Maybe it is because this essay is being written in England that I am reminded of the old saying: “Penny wise and pound foolish.”
Our governor has chosen to save pennies on interest for new roads. He will pay cash for pavement rather than using our spare revenue on our growing teacher crisis. He has chosen to spend more than $40 million on a new swine barn over investing in our children. Meanwhile, it is ever more difficult to recruit or retain teachers.
Perhaps the governor misses the point: Roads last 30 years and are fit for financing; young minds need good teachers now or they are set back for life.
Let us be clear. The governor concedes that we are not competitive with our neighboring states when it comes to teacher pay. His response is to set up yet another commission to study the problem. Meanwhile, our teachers fall further behind those in other states and leave Indiana or the profession.
It is pretty clear what we need to do. Indiana needs to spend more state revenue on our schools to buttress our reliance on local property taxes used to fund buses and buildings. The public understood this logic when it supported property tax caps.
Let us wash a little dirty linen. Not all our teachers are as poorly paid as others. Thus, starting pay ranges from $30,000 to more than $40,000. Some districts pass supplemental property tax referendums to support teachers. Others don’t or can’t provide this revenue. And the stress on taxpayers is unequal.
Let’s look at two districts that did pass referendums to increase educational support.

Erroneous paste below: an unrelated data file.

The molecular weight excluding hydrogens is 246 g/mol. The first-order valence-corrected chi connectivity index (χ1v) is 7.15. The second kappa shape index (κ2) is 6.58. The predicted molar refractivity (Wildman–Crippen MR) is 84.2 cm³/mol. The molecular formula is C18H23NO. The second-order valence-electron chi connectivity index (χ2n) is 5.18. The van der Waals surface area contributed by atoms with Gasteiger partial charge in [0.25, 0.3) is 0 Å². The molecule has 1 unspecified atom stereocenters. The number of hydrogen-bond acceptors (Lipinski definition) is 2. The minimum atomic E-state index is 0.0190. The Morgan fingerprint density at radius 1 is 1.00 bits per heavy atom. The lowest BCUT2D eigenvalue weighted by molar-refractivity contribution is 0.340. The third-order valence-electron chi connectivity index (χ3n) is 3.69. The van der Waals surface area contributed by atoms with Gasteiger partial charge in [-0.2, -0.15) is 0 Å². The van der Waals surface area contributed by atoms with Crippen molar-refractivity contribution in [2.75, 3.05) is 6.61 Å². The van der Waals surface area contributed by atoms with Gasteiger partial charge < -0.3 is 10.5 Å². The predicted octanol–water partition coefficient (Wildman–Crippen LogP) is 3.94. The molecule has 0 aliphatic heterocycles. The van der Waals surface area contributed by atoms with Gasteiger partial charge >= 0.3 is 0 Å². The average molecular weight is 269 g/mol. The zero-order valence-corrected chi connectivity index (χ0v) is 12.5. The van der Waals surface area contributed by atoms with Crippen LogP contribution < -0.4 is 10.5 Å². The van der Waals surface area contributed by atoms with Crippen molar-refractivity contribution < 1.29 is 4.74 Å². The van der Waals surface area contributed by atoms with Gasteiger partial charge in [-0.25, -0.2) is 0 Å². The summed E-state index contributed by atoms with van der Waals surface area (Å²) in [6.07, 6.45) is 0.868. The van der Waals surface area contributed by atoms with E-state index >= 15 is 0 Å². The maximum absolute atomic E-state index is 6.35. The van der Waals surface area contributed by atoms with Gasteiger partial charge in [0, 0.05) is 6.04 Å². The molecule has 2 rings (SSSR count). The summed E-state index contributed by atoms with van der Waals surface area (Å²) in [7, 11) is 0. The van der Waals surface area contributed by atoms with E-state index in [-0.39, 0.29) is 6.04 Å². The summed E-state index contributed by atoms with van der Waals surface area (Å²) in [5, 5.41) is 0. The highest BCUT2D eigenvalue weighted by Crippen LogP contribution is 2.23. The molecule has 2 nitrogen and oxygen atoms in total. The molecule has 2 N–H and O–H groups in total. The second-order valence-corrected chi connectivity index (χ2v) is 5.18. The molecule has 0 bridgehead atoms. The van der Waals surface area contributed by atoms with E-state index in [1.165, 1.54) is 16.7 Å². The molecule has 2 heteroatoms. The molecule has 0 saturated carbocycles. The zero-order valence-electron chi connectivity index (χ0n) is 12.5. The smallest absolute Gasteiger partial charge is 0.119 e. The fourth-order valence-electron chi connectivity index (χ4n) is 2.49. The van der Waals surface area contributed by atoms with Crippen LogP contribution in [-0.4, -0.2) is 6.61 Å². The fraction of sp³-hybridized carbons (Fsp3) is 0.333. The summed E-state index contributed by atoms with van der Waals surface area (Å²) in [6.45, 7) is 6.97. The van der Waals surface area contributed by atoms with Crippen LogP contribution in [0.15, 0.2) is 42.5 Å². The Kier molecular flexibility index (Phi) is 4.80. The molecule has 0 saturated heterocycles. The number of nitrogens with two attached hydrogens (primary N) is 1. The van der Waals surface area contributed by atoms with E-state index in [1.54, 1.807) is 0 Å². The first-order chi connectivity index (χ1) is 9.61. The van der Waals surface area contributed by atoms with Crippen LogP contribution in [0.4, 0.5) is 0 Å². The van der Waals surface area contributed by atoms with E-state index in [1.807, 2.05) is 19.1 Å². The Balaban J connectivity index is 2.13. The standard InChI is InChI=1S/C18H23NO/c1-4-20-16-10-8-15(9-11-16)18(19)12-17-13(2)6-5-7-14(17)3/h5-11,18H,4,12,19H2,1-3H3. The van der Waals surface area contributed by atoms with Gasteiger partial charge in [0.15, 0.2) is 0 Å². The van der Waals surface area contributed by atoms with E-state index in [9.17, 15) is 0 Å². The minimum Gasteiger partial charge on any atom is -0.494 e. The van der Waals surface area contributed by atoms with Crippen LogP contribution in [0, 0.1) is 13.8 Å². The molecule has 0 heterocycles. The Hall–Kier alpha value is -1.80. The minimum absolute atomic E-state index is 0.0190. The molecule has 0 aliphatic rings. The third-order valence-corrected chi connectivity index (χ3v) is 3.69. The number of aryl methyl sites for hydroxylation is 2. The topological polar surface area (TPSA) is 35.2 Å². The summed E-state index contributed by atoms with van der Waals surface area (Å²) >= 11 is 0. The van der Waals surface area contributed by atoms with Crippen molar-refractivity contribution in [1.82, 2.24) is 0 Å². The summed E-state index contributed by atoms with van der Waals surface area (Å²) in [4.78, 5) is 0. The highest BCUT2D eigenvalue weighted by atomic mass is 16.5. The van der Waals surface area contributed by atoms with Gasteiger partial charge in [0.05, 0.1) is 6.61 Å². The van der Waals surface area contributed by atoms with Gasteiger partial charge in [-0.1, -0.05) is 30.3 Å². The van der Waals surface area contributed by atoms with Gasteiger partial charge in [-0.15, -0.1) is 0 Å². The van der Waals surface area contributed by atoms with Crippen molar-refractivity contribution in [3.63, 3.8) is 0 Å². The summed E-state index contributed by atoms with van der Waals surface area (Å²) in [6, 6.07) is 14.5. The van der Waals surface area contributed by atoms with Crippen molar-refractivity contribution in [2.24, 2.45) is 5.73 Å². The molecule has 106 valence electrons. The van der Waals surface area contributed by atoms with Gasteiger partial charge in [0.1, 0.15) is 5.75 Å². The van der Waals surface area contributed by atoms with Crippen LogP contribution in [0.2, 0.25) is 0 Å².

Carmel-Clay Schools in Hamilton County and Wayne Township Schools in Indianapolis both have a little more than 16,000 students. But that’s where the similarities end.
Carmel has taxable property worth $7.17 billion, while Wayne Township has only $2.76 billion in assessed property value. Both districts passed a referendum to send more dollars to the classroom, an amount over the property tax caps. When all was said and done, Wayne Township voters taxed themselves an extra 35 cents per $100 of assessed value and generated $10.4 million per year. The Carmel figures were an extra 19 cents per $100, yielding $18.4 million.
When all the tax rates for schools are added up, Wayne Township homeowners pay $1.85 per $100, while those in Carmel pay $1.02 per $100. Carmel schools have a poverty rate of 2.36%, while the figure is 29.7% in Wayne Township. The state does make supplemental payments based on poverty, but it’s not enough to overcome the burdens of poverty, let alone the disparity in property values.
The point is simple: Taxes based on property values cannot equitably and broadly fund improved teacher pay. Nor can gimmicks like the current reduction in pension contributions that will supposedly lead to higher teacher pay.
The governor wants to improve teacher pay somehow, someday, as long as the increases are “systematic” and “sustainable.” Those are lovely words. The governor needs to start by committing to a substantial pay raise, based on state dollars. He also needs to act now.
There is no shortage of ideas to help teachers now, using state funds. These include incentives for increased starting pay, support for the cost of counseling, and help with student loans. They don’t include paying cash for swine barns.•
DeLaney, an Indianapolis attorney, is a Democrat representing the 86th District in the Indiana House of Representatives. Send comments to firstname.lastname@example.org.
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